It’s safe to say everyone has had a rough year. Lost in the elongated mire of 2020, each of us has learned to navigate a world quickly changed. Some entered this alternate universe already existing in a personal or professional transition, navigating the ever-changing path of life, which can sometimes leave one feeling lost. But it’s important, especially now, to remember there’s always hope. If we just open our eyes, we realize that moving forward with optimism is always possible. I was particularly reminded of this when I sat down to speak with musician and painter Chris Coleman.
Walking into Coleman’s home, I was welcomed with true southern hospitality… the offer of a cold beer. We quickly established a rapport through the discovery of our mutual love of the Georgia Bulldogs. I listened as Coleman began to talk unsolicited about his day. The sound of progressive acoustic music played in the background as I followed Chris to a seating area nestled among musical instruments and kids’ toys. There were tubes of acrylic paints lying randomly near loose pieces of fine art paper, some still blank, but most bearing the signature images for which Coleman has become known. Spying at one wall I noticed an informal gallery of unusual paintings, haunting images bordering the abstract; black on white figures which struck something in me immediately.
It did not take long to realize that I was in the presence of a beautiful, creative mind.
If Coleman looks familiar, it’s because he is a self-taught, multi-instrumental singer/songwriter who toured as the guitarist of the popular rock band Kings Of Leon from 2009 to 2014. He is the Georgia-born son of Gale and Phyllis Coleman. He comes from a family of larger-than-life cowboys and baseball players and shared that he was a late surprise to his parents. The youngest of three, he muses about his brother Jeremy and sister Jessica, laughing, “I showed up and they said, ‘who’s this punk?'” He admits that he prefers the mountains to the beach, “I’ve been a mountain man. If I could’ve lived anywhere before I came here, it would’ve been Montana. I love cold, I love fire and the smell of that.” Lounging comfortably now in his cowboy boots, jeans, and t-shirt, palm trees in the background, he says family vacations to the panhandle made him appreciate the Gulf Coast. Like many folks with Floridian roots, he loves to surf. He even has blood ties to the area saying his great-grandfather Percy “Boss Red” Coleman, along with his grandfather, built part of highway 98. “His ghost is running all up and down here, and that means a lot. This whole corridor is where my dad’s family grew up.”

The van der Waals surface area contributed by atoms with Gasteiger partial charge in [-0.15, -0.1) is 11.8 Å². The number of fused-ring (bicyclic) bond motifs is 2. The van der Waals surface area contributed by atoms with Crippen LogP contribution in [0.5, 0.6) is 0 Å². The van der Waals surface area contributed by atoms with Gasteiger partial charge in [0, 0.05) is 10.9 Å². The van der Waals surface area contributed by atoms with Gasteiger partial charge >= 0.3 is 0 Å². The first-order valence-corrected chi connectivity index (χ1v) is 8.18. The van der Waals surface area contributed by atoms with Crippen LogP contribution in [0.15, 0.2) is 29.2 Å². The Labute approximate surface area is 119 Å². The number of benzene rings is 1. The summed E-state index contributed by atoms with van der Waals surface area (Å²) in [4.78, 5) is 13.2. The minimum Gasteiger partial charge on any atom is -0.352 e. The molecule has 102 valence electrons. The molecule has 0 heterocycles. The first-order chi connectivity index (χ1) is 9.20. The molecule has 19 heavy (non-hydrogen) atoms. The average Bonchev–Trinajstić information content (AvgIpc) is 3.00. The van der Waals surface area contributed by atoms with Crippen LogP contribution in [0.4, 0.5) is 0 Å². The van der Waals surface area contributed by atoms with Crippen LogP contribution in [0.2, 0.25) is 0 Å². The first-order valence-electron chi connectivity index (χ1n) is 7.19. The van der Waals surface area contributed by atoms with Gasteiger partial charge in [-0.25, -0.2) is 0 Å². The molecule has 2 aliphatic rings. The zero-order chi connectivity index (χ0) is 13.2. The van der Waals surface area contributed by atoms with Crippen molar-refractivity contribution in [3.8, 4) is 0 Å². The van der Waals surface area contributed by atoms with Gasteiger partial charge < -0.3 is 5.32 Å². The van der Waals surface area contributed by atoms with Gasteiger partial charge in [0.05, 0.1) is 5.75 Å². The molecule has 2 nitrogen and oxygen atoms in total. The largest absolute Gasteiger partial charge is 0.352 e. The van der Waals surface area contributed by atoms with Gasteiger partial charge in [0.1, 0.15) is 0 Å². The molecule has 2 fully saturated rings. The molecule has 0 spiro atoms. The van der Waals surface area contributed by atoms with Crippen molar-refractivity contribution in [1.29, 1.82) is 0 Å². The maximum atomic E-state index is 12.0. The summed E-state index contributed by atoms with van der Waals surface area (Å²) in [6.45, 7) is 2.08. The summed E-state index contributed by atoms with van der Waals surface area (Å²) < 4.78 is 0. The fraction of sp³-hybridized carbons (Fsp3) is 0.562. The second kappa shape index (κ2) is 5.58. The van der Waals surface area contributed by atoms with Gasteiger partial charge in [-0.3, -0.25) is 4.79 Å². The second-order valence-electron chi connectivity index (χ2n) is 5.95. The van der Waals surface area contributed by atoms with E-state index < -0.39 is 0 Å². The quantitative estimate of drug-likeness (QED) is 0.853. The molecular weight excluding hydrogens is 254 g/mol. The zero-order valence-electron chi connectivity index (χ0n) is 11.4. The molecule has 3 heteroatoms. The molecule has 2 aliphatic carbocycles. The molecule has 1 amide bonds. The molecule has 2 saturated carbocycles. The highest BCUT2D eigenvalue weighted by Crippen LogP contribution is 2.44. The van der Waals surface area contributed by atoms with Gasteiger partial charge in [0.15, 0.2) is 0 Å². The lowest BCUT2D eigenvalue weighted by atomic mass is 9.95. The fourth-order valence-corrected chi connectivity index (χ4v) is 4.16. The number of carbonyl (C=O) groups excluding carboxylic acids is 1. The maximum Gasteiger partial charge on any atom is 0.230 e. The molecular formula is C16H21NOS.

Chris realized early in life that he wasn’t like other kids. “I was just a quiet kid in the marching band, and I fell in love with creating music.” He spent a lot of time alone fostering his growing interest in the arts. After graduating high school, he briefly attended college before leaving to play in the local Atlanta band Luna Halo and working various jobs while obtaining his pilot’s license. He had his first solo flight on the morning of September 11, 2001, and it is here, he says, his life took an unforgettable defining turn. The events of 9/11 were branded on his psyche, where they remain today.